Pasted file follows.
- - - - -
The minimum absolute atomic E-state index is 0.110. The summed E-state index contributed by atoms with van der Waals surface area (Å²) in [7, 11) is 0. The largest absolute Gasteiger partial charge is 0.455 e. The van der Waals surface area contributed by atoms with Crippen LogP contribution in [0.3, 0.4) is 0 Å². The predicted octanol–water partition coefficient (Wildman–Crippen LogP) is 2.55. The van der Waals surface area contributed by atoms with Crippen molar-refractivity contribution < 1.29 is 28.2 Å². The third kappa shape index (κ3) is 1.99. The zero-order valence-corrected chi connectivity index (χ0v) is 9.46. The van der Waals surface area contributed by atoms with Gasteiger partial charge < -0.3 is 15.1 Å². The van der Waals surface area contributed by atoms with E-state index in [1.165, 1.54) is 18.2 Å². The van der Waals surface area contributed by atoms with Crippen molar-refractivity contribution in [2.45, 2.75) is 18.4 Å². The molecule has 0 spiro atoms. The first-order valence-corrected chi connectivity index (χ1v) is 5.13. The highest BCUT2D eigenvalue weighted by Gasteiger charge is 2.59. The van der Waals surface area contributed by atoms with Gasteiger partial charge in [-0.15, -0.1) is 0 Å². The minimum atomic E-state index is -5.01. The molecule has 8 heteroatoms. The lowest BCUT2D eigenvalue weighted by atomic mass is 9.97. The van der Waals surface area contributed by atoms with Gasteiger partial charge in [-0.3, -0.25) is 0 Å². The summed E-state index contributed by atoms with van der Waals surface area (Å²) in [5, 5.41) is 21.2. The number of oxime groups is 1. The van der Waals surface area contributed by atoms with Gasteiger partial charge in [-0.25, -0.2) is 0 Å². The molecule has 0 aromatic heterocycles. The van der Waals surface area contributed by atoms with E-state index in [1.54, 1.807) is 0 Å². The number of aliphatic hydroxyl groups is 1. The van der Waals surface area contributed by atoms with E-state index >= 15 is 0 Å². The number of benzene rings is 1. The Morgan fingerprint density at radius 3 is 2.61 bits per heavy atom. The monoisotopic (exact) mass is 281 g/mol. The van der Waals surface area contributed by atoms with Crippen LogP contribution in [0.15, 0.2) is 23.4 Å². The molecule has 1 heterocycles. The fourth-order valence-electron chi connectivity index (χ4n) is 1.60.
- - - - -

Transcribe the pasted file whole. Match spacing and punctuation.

The minimum absolute atomic E-state index is 0.110. The summed E-state index contributed by atoms with van der Waals surface area (Å²) in [7, 11) is 0. The largest absolute Gasteiger partial charge is 0.455 e. The van der Waals surface area contributed by atoms with Crippen LogP contribution in [0.3, 0.4) is 0 Å². The predicted octanol–water partition coefficient (Wildman–Crippen LogP) is 2.55. The van der Waals surface area contributed by atoms with Crippen molar-refractivity contribution < 1.29 is 28.2 Å². The third kappa shape index (κ3) is 1.99. The zero-order valence-corrected chi connectivity index (χ0v) is 9.46. The van der Waals surface area contributed by atoms with Gasteiger partial charge < -0.3 is 15.1 Å². The van der Waals surface area contributed by atoms with E-state index in [1.165, 1.54) is 18.2 Å². The van der Waals surface area contributed by atoms with Crippen molar-refractivity contribution in [2.45, 2.75) is 18.4 Å². The molecule has 0 spiro atoms. The first-order valence-corrected chi connectivity index (χ1v) is 5.13. The highest BCUT2D eigenvalue weighted by Gasteiger charge is 2.59. The van der Waals surface area contributed by atoms with Gasteiger partial charge in [-0.15, -0.1) is 0 Å². The minimum atomic E-state index is -5.01. The molecule has 8 heteroatoms. The lowest BCUT2D eigenvalue weighted by atomic mass is 9.97. The van der Waals surface area contributed by atoms with Gasteiger partial charge in [-0.3, -0.25) is 0 Å². The summed E-state index contributed by atoms with van der Waals surface area (Å²) in [5, 5.41) is 21.2. The number of oxime groups is 1. The van der Waals surface area contributed by atoms with Gasteiger partial charge in [-0.25, -0.2) is 0 Å². The molecule has 0 aromatic heterocycles. The van der Waals surface area contributed by atoms with E-state index in [1.54, 1.807) is 0 Å². The number of aliphatic hydroxyl groups is 1. The van der Waals surface area contributed by atoms with E-state index >= 15 is 0 Å². The number of benzene rings is 1. The Morgan fingerprint density at radius 3 is 2.61 bits per heavy atom. The monoisotopic (exact) mass is 281 g/mol. The van der Waals surface area contributed by atoms with Crippen LogP contribution in [0.15, 0.2) is 23.4 Å². The molecule has 1 heterocycles. The fourth-order valence-electron chi connectivity index (χ4n) is 1.60.